Romelu Lukaku (Belgium) – In Belgium’s 4-3-3, Lukaku is going to be relied on to fight off the centerbacks and put the ball in the back of the net. Having a top 3 Premier League player (Eden Hazard) to his left will only help his chances. Lukaku scored 4 goals in Belgium’s three pre-World Cup friendlies (recorded a hat trick against Luxembourg). Belgium has arguably the easiest group in the tournament (Algeria, South Korea, and Russia), and will play whatever team survives the Group of Death (Germany, Ghana, Portugal, and USA). Assuming that Germany wins the group, Belgium should have little trouble defeating any of the remaining three teams. That sets them up for a potential Quarterfinals matchup against Argentina, giving Lukaku at least five games to reach the magic number.
Sergio Aguero (Argentina) – See Messi, Lionel.
Miroslav Klose (Germany) – Klose is only one goal from tying the all-time record for goals scored by a player in their World Cup career (set by the real Ronaldo (15), and two goals away from breaking the record. In a team with so much firepower, Klose may not even see the starting XI. However, expect him to come off the bench around the 60th minute in most games, and score some garbage time goals. Germany has a very good chance of reaching the World Cup Final, too.
Luis Suarez (Uruguay) – Possibly the best striker in 2013-14. If they can survive Group D (Costa Rica, England, Italy, and Uruguay), they would face one of Colombia, Greece, Ivory Coast, or Japan (Group C) in the second round. Uruguay could play at least four games. After the season that Luis Suarez had, I would not put anything past this man.
Gonzalo Higuan (Argentina) – See Messi, Lionel.
Thomas Muller (Germany) – With Marco Reus missing the World Cup due to an ankle injury during Germany’s final pre-World Cup friendly, the defending Golden Boot winner may get to see some playing time at striker. Also, as mentioned, Germany’s chances of reaching the World Cup final are very, very good.
Angel di Maria (Argentina) – If Argentina can win the World Cup, would anyone be having a better 2014 than Angel di Maria? Although they suffered a disappointing collapse in La Liga, di Maria is fresh off a Champions League title after Real Madrid won La Decima just under a month ago. He was arguably the best player in the Champions League final, and should continue that run of form in to the World Cup. Perhaps teams are going to place all of their focus on Argentina’s attack of Messi, Aguero, Higuan, and Lavezzi, thus giving di Maria time and space to work – which can be very deadly. Sidenote: is there a luckier player in the world than Angel di Maria? He gets to play with Cristiano Ronaldo at Real Madrid, and now Lionel Messi with Argentina.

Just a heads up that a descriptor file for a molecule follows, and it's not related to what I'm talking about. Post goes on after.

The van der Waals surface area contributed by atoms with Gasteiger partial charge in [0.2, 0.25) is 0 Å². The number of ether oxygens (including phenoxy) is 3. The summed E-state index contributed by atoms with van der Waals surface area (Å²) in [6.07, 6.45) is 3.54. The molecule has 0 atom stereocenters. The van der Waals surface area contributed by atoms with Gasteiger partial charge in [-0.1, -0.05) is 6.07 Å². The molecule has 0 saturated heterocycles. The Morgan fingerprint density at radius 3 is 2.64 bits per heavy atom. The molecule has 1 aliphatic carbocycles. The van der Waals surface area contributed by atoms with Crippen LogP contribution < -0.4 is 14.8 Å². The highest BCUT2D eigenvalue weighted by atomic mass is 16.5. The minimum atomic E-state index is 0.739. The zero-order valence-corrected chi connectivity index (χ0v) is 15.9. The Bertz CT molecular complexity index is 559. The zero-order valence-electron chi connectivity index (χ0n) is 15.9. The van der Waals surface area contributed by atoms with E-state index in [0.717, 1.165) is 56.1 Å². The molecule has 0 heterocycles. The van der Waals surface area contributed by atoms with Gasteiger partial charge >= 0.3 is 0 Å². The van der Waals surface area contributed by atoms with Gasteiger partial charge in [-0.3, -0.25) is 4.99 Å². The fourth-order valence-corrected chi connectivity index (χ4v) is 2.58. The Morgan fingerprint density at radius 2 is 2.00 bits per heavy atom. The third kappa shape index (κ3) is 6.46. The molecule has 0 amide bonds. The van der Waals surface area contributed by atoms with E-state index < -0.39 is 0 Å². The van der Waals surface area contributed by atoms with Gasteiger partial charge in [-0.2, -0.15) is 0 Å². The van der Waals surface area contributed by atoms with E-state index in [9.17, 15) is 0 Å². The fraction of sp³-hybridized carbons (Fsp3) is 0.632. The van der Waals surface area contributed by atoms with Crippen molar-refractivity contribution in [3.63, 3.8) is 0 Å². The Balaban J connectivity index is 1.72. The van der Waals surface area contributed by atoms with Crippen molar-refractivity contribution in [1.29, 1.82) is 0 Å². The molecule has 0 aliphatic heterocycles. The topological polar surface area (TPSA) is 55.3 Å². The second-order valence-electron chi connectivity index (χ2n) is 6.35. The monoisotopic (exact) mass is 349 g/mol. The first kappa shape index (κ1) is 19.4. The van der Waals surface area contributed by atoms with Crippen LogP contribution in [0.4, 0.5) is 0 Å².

A striker from Spain – This all relies on Diego Costa’s hamstring. If he’s okay to go, Costa could be deadly for anyone that faces Spain this year. Fernando Torres is hot off a Golden Boot at the Confederations Cup, mostly thanks to Tahiti. Regardless, it’s going to take Spain reaching the Semifinals in order for a Spanish striker to win the Golden Boot, because Group B is no slouch (Chile, Netherlands, Spain, and the Socceroos of Australia). I dream of a world where Diego Costa scores the game-winner against host nation Brazil in the Finals.
Jackson Martinez (Colombia) – He’s most well known for being an absolute tank on FIFA 14. However, Colombia will be without Falcao.
Jozy Altidore (United States) – That sound you hear is me dodging the tomatoes being thrown in my direction. After going over six months without a goal, Jozy notched two goals against Nigeria in the USA’s final pre-World Cup friendly. All it took was one to get this man in 2013 form, and he got two.
Daniel Sturridge (England) – The key will be if England can survive Group D.
Josep Drmic (Switzerland) – Perhaps the most underrated striker on the most underrated team in the tournament.
Fred (Brazil) – Is there a player on Brazil that can’t score? (Edit: Top-notch dive.)
Mario Balotelli (Italy) – If he can keep his head on straight, Balo should get plenty of scoring opportunities.
Ciro Immobile (Italy) – Leading scorer in Serie A last season.
Neymar. Of all of the players recapped, Neymar plays on the team that I feel has the best chance of winning it all, meaning more playing time for Neymar to reach the magic number. Although pretty much every player on the Brazil squad can score, Neymar will be the focal point of nearly every attack. Messi came in a close-2nd, as Argentina’s vulnerable defense may lead to them getting in some high-scoring games. Regardless, I feel that Messi will be setting up more goals for Aguero, Lavezzi, Higuan, and di Maria rather than scoring them.
*Golden Boot numbers provided by http://sportsillustrated.cnn.com/multimedia/photo_gallery/1005/soccer.world.cup.golden.boot.winners/content.2.html
** 2013-14 stats provided by www.squawka.com
***Pre-World Cup friendly stats provided by http://www.soccer24.com/world/friendly-international/teams/
****Editor’s Note – every reference to the ‘Brazilian Ronaldo’ was changed to the ‘real Ronaldo’ – Dan